The Half Kneeling DB press is particularly useful because it sets you up in a stable position that really highlights any errors. The lower back is in a more stable position that standing as we have one leg forward and have 3 points of contact to the ground, compared to our normal 2 in standing. It allows you to brace really hard and keep your back in neutral keeping your joints as stacked as possible. It primarily works the shoulders and triceps but the core has to work hard too.
If you have been going to the gym for any length of time, you’ll notice that other gym-goers have fancy belts, knee sleeves and other pieces of equipment. In this article, I’ll share the 5 essentials that I feel everyone should have in their gym bag. These will help you prepare, organise and make the most of your training in the gym helping squeeze out those marginal gains to help you towards your goals that bit quicker. Inevitably, there may be some things that don’t make the list which could have a lot of benefit for some but these are the things that I simply would not go to the gym without, if I had the choice. All of the equipment and accessories mentioned are available at Strength Shop. This is my personal list, let me know what accessories you would never go to the gym without in the comments below.
The Lat Pulldown is an upper body compound exercises that targets the pulling muscles of the back and arms. Pretty much every gym has one of these and that means pretty much everyone will have tried it. That means that like the Bench Press it is most often performed poorly or with little thought. The loadable nature of the Pulldown makes it perfect for total beginners as you can put on any weight you like, this overhead pulling motion is normally lacking and is very difficult to train outside of a gym setting unless you can do chin-ups (which very few can!). As the motion exactly replicates the pulling motion for a chin/pullup it is perfect for getting in higher volume muscle and strength work to assist with building towards your first bodyweight pullup.
The kettlebell swing is a great movement for the hips and posterior chain (back of the body). It is very common so we need to understand how to do it and why. It can be a tricky one, it is suitable for beginners if coached in an appropriate setting by someone who knows what they are doing. The fast nature of them movement however makes it a lot more complex than other hip hinge variations and so should only really be utilised once you can confidently perform movements like Romanian deadlift. It is good for power development, getting all of your muscles firing quickly and in co-ordination as well as for conditioning. When you have the intent to move something as quickly as possible, it is very good for power development and very tiring!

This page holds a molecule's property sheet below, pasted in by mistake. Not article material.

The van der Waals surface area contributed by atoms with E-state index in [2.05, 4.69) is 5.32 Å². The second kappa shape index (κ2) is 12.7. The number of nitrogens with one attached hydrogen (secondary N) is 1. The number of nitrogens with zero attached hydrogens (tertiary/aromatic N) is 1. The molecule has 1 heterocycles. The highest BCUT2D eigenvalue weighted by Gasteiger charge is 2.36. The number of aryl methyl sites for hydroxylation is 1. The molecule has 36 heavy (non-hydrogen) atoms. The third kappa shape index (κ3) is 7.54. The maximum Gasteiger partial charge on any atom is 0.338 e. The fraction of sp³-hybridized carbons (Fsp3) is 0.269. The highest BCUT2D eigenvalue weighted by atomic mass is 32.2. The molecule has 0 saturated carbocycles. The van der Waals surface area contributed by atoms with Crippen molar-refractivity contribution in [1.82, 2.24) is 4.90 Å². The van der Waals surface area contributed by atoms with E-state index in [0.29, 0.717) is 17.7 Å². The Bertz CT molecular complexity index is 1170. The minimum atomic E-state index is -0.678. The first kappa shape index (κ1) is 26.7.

In this series, I’ll set out 5 of the top benefits of weight training.
Before we dive in, I’ll start with a quick clarification of terms. Weight or resistance training is generally considered to be the use external resistance to add load to the body to achieve muscular benefits like strength. From now on, I’ll refer mainly to strength training which encompasses anything which puts a demand on the body causing it to generate higher levels of muscular force. This can cover assisted methods which serve to unload the bodyweight, bodyweight exercises or any type of external resistance like kettlebell, barbells and bands.
The benefits set out are aimed at those who are going from doing no or very little strength training to some focussed sessions a couple of times a week. That’s where you will reap the biggest rewards however some of them are still applicable to even the more experienced trainer. There are benefits to exercising shared among many different types such as the social aspects of community and making new friends as well as the physical benefits of it aiding with achieving and maintaining a healthy bodyweight. I’ll try to focus more on those that are unique or are particularly relevant to strength training.
Allan Young is a Glasgow based Personal Training who runs Strength Coach Glasgow and is a 4x Scottish Champion Olympic Weightlifter.